Hats Off (and On) in Corinth

1 Corinthians 11:2-16

Good morning everyone and welcome to Corinth where we have come to check out a passage Paul wrote about men, women, hats and Imago Dei…

To begin with, Corinth in the first century was a moral cesspool even by the standards of the ancient world. By modern standards, even the wildest and most “progressive” thinkers would likely be grossed out by some of the things that went on there; it makes for an interesting study, if you have a strong stomach. Not surprisingly, the church in Corinth was a mess, and when news of what was going on there reached the Apostle Paul, he grabbed his pen and fired off a letter addressing the issues that had come to his attention.

The church there was dealing with rampant sexual immorality, chaos and disorder in worship and false teachers, heresies and false apostles, to name a few of their problems. Make no mistake, Paul’s first letter to the Corinthian church is a letter of correction, containing quite a few rebukes; it is not just lovey-dovey chapter 13.

It would seem that one of the problems they had there was with people causing disruptions in the worship, disruptions of more than one variety. Paul addresses these in a section that includes chapters 11-14. Yes, that’s the context into which the great “love chapter” falls, and isn’t that interesting? Our exploration is concerned with a part of this larger discussion that is found in 11:2-16, and the particular verses that concern out study of the image of God are these:

A man ought not to cover his head, since he is the image and glory of God; but woman is the glory of man. For man did not come from woman, but woman from man; neither was man created for woman, but woman for man.

1 Corinthians 11:7-9

So, now that you have read the passage (11:2-16), and re-read these three verses, is Paul telling us that only males are made in God’s image?

Many have taught that it does mean that over the centuries…

While you’re considering your answer I’ll share something with you: When I was a boy, both my mother and sister always wore hats to church on Sunday, but my father and I did not. Funny thing is… I haven’t seen women wearing hats in church now, for 30 years or more; I wonder why that is…

OK, what did you decide, are women created in the image of God?

Well, if they are not created in the image of God, then we have a real problem, because Moses and Paul would be contradicting each other!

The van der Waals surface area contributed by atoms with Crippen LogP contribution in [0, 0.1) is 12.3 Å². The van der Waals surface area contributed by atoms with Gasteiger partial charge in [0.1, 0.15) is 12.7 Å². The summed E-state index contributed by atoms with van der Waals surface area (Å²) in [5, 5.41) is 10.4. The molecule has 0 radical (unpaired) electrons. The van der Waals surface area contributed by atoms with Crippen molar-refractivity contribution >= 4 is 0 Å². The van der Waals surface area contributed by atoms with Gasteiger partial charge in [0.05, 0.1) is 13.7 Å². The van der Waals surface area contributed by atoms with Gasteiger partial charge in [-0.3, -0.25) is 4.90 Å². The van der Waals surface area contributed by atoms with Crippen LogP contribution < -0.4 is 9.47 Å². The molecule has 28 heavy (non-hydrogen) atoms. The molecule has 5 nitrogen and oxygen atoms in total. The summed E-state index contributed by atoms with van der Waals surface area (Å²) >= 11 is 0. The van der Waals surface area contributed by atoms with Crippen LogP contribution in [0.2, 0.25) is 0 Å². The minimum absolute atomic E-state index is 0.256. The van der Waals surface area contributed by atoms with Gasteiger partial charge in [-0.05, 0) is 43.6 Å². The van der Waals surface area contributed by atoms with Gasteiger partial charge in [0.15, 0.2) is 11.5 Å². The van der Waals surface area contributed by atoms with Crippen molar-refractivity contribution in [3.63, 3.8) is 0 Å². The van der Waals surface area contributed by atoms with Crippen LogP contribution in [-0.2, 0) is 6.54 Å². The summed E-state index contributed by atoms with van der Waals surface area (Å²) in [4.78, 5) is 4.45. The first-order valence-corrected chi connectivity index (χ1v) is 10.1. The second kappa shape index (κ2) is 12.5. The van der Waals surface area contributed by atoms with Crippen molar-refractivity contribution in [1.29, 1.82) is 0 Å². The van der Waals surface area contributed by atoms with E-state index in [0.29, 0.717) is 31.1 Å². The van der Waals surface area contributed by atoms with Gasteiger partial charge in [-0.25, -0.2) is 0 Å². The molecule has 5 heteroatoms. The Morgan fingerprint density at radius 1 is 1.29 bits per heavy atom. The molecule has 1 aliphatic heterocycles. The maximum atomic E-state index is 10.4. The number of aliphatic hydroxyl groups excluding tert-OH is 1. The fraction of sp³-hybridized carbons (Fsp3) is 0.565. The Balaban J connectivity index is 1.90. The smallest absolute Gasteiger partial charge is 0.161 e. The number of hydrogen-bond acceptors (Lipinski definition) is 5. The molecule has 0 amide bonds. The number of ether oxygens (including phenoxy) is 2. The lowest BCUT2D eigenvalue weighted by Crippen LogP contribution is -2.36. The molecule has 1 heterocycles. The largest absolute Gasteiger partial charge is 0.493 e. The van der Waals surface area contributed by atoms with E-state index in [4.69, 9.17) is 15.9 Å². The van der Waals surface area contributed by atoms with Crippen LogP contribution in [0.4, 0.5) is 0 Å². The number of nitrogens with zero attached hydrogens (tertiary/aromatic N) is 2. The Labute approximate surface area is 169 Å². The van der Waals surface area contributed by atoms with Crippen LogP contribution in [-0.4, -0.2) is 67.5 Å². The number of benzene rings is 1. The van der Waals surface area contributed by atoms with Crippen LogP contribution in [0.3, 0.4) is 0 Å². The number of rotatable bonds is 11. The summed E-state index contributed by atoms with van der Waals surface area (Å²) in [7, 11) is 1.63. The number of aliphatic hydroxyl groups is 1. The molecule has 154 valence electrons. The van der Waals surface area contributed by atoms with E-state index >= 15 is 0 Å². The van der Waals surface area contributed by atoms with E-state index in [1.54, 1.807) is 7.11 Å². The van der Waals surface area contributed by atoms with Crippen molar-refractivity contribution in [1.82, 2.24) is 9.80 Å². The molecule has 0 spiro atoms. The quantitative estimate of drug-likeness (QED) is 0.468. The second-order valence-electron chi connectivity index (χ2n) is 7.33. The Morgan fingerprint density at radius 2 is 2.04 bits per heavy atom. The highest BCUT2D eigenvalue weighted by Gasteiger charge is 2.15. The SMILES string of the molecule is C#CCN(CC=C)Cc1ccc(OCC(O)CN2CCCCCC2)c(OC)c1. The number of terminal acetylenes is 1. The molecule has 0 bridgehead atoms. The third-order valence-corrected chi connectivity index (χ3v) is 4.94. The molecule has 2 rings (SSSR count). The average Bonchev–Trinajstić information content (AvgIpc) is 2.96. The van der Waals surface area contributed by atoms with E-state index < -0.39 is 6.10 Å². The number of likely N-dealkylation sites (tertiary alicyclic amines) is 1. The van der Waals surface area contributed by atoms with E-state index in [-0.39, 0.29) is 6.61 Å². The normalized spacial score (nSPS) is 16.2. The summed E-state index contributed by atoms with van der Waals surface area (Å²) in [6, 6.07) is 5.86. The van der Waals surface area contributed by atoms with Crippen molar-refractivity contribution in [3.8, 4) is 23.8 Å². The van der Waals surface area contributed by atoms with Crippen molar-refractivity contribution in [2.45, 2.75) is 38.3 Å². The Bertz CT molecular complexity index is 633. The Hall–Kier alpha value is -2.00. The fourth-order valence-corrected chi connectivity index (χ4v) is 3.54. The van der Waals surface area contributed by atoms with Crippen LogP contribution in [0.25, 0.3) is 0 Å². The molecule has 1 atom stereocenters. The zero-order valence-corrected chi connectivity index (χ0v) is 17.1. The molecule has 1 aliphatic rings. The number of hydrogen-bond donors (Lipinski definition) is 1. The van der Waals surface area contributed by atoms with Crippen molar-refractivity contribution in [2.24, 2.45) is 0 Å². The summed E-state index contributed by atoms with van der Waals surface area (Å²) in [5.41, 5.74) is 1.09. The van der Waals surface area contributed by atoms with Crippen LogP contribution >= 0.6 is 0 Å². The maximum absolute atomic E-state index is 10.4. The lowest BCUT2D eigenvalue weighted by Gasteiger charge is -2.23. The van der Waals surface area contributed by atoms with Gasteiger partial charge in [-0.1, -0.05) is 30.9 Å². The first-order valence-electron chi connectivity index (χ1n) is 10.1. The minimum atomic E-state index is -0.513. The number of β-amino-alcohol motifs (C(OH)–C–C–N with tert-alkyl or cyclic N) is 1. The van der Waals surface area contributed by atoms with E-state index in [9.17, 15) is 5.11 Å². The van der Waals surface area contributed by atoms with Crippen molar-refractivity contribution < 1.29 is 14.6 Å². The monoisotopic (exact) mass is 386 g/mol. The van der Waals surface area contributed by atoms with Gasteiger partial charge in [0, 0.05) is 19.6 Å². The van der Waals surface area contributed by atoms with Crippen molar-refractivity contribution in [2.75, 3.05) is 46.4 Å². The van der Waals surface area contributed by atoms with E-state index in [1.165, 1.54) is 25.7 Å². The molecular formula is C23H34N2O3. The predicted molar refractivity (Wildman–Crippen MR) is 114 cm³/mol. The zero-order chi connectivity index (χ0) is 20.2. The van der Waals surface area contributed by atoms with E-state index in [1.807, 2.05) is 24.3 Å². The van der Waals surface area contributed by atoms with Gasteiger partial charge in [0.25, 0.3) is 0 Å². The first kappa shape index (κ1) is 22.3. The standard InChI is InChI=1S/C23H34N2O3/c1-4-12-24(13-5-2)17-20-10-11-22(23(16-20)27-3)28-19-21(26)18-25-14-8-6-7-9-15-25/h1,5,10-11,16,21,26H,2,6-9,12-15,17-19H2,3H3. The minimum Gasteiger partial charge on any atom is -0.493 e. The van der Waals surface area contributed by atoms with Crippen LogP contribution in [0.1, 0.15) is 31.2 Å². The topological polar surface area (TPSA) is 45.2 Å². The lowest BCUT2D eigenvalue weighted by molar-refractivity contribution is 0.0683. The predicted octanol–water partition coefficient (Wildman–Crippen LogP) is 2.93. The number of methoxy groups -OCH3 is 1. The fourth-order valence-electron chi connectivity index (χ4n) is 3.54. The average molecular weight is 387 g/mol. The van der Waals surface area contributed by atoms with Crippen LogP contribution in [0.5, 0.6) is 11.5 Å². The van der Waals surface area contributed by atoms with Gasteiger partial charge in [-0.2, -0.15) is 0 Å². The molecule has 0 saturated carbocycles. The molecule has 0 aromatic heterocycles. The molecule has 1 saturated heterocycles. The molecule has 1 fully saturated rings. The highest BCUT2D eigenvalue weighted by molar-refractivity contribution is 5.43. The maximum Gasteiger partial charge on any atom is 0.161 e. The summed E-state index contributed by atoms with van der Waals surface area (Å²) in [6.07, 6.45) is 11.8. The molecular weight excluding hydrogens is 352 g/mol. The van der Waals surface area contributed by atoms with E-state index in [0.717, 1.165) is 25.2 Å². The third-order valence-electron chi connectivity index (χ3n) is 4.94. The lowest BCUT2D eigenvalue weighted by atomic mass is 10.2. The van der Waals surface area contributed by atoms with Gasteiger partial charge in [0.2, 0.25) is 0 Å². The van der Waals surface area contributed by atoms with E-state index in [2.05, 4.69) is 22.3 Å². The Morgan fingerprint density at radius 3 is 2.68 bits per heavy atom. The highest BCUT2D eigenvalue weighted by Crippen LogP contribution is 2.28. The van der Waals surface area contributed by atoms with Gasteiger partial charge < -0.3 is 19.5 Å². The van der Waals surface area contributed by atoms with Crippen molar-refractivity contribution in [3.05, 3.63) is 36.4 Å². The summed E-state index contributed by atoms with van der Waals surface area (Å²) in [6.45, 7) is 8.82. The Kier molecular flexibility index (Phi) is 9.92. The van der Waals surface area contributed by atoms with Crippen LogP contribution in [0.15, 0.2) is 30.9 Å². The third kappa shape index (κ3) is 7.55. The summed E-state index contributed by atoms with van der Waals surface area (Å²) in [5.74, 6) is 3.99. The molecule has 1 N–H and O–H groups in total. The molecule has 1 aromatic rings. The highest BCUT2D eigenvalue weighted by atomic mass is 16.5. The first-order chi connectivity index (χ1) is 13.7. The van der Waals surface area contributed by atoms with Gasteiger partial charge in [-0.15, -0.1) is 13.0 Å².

As I see it, here’s the solution: Paul is writing to Corinth at a specific point in time when they were having very specific local problems to contend with, and they were losing their way. Paul’s corrective measures were specific and local in nature, and only applied to Corinth and congregations with similar problems and circumstances; in Corinth, both the problems and the solutions were local and cultural in nature; neither was either transcendent or universal.

Yet there is also another factor in play here, for within Scripture there is a certain metaphorical hierarchy that Paul has expressed here as part of his solution to the problems of Corinth. That hierarchy is this: The Father is over the Son, who does the Fathers’ will. The Son is over the church that serves the Son. The husband is over the wife, as Christ is over the Church, and the parent is over the child, also as Christ is over the Church. This hierarchy is quite common in Paul’s writings, see Eph. 5:21 ff. for one of them. None of this means that men are better than women, or that women are less than men; it means that Christ is over the church! (cf. Eph. 5:32)

Thus, Paul is not putting women beneath men as any kind of universal dictate or directive, but rather trying to bring order out of chaos for the sake of the Gospel. For me, this becomes very clear in these verses, and I’ll give them the last word:

Nevertheless, in the Lord woman is not independent of man, nor is man independent of woman. For as woman came from man, so also man is born of woman. But everything comes from God. (11:11-12)

I’ll see you back in the Garden next time!

(And don’t forget to stop by Church Set Free for the conversation about Justice!)

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About Don Merritt

A long time teacher and writer, Don hopes to share his varied life's experiences in a different way with a Christian perspective.
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5 Responses to Hats Off (and On) in Corinth

  1. Matt Brumage says:

    Without getting into the cultural context of this particular passage, there internal contextual support within 1 Corinthians for seeing the gender equality that Paul teaches. One element is here in this passage where the topic, while nominally about head-covering is also about women prophesying and praying in the context of worship (which you stated right up front in this entry).

    Additionally, and almost striking in its balance, 1 Corinthians 7 explicitly teaches this equality among the genders. What is essentially good for men, Paul also says includes women; teaching it’s good for them as well. Even considering chapter 14’s oddly out of place, even clumsy, statement about women not teaching or speaking in church doesn’t negate these other contextual elements.

    Any burden for proof falls to those teaching Paul as believing that women are not in the image of God (or part of). The rest of this letter teaches an implicit inclusion in that image. At least from my perspective.

    • Don Merritt says:

      And in mine too Matt, I couldn’t agree more. I must confess that I had a hard time resisting the temptation to run off a lengthy dissertation on the background and context of the letter, and I hope that I’ve covered it clearly enough here. Certainly your very on-point comments help to solidify the contextual issues; thank you!

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